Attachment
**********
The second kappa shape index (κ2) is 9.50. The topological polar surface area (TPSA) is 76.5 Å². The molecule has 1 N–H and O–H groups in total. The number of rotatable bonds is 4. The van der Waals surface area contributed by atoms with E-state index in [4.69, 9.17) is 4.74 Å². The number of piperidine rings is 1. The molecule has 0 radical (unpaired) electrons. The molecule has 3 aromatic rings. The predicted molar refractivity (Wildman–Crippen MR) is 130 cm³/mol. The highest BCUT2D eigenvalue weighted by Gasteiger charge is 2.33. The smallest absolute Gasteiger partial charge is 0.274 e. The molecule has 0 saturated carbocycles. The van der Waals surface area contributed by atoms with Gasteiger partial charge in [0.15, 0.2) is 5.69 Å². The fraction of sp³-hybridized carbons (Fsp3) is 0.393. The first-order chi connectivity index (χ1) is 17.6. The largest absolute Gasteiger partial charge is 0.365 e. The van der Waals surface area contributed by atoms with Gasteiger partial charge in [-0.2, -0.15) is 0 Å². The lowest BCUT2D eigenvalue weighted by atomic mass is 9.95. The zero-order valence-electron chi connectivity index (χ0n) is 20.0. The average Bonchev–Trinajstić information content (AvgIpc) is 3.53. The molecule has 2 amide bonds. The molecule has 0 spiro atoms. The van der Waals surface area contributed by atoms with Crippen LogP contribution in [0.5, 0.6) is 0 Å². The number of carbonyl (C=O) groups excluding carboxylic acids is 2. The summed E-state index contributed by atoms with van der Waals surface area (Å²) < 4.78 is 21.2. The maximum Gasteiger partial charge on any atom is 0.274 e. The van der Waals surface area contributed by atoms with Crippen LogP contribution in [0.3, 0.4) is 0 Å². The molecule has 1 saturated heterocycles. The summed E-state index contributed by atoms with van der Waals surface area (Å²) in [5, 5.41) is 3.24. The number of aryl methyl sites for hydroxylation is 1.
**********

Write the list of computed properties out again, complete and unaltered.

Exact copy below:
The second kappa shape index (κ2) is 9.50. The topological polar surface area (TPSA) is 76.5 Å². The molecule has 1 N–H and O–H groups in total. The number of rotatable bonds is 4. The van der Waals surface area contributed by atoms with E-state index in [4.69, 9.17) is 4.74 Å². The number of piperidine rings is 1. The molecule has 0 radical (unpaired) electrons. The molecule has 3 aromatic rings. The predicted molar refractivity (Wildman–Crippen MR) is 130 cm³/mol. The highest BCUT2D eigenvalue weighted by Gasteiger charge is 2.33. The smallest absolute Gasteiger partial charge is 0.274 e. The molecule has 0 saturated carbocycles. The van der Waals surface area contributed by atoms with Gasteiger partial charge in [0.15, 0.2) is 5.69 Å². The fraction of sp³-hybridized carbons (Fsp3) is 0.393. The first-order chi connectivity index (χ1) is 17.6. The largest absolute Gasteiger partial charge is 0.365 e. The van der Waals surface area contributed by atoms with Gasteiger partial charge in [-0.2, -0.15) is 0 Å². The lowest BCUT2D eigenvalue weighted by atomic mass is 9.95. The zero-order valence-electron chi connectivity index (χ0n) is 20.0. The average Bonchev–Trinajstić information content (AvgIpc) is 3.53. The molecule has 2 amide bonds. The molecule has 0 spiro atoms. The van der Waals surface area contributed by atoms with Crippen LogP contribution in [0.5, 0.6) is 0 Å². The number of carbonyl (C=O) groups excluding carboxylic acids is 2. The summed E-state index contributed by atoms with van der Waals surface area (Å²) < 4.78 is 21.2. The maximum Gasteiger partial charge on any atom is 0.274 e. The van der Waals surface area contributed by atoms with Crippen LogP contribution in [0.3, 0.4) is 0 Å². The molecule has 1 saturated heterocycles. The summed E-state index contributed by atoms with van der Waals surface area (Å²) in [5, 5.41) is 3.24. The number of aryl methyl sites for hydroxylation is 1.